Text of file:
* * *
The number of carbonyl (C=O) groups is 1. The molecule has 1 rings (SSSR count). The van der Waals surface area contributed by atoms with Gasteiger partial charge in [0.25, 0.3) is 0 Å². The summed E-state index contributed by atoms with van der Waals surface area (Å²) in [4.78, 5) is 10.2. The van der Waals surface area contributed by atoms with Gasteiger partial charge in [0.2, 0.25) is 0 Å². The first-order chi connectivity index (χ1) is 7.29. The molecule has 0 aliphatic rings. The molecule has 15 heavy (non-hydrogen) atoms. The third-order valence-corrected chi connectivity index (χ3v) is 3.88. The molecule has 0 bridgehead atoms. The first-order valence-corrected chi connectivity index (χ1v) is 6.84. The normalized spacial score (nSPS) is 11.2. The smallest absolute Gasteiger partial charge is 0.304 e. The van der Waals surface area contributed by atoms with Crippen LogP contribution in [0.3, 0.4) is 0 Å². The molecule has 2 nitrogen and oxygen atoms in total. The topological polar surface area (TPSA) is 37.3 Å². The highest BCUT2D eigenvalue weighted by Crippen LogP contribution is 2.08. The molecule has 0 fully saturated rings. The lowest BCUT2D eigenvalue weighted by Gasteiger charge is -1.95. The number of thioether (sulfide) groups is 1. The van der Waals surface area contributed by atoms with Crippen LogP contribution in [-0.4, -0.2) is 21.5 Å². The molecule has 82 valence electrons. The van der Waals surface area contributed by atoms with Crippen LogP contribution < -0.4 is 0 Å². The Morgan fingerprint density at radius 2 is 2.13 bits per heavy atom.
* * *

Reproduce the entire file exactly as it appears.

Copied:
The number of carbonyl (C=O) groups is 1. The molecule has 1 rings (SSSR count). The van der Waals surface area contributed by atoms with Gasteiger partial charge in [0.25, 0.3) is 0 Å². The summed E-state index contributed by atoms with van der Waals surface area (Å²) in [4.78, 5) is 10.2. The van der Waals surface area contributed by atoms with Gasteiger partial charge in [0.2, 0.25) is 0 Å². The first-order chi connectivity index (χ1) is 7.29. The molecule has 0 aliphatic rings. The molecule has 15 heavy (non-hydrogen) atoms. The third-order valence-corrected chi connectivity index (χ3v) is 3.88. The molecule has 0 bridgehead atoms. The first-order valence-corrected chi connectivity index (χ1v) is 6.84. The normalized spacial score (nSPS) is 11.2. The smallest absolute Gasteiger partial charge is 0.304 e. The van der Waals surface area contributed by atoms with Crippen LogP contribution in [0.3, 0.4) is 0 Å². The molecule has 2 nitrogen and oxygen atoms in total. The topological polar surface area (TPSA) is 37.3 Å². The highest BCUT2D eigenvalue weighted by Crippen LogP contribution is 2.08. The molecule has 0 fully saturated rings. The lowest BCUT2D eigenvalue weighted by Gasteiger charge is -1.95. The number of thioether (sulfide) groups is 1. The van der Waals surface area contributed by atoms with Crippen LogP contribution in [-0.4, -0.2) is 21.5 Å². The molecule has 82 valence electrons. The van der Waals surface area contributed by atoms with Crippen LogP contribution < -0.4 is 0 Å². The Morgan fingerprint density at radius 2 is 2.13 bits per heavy atom.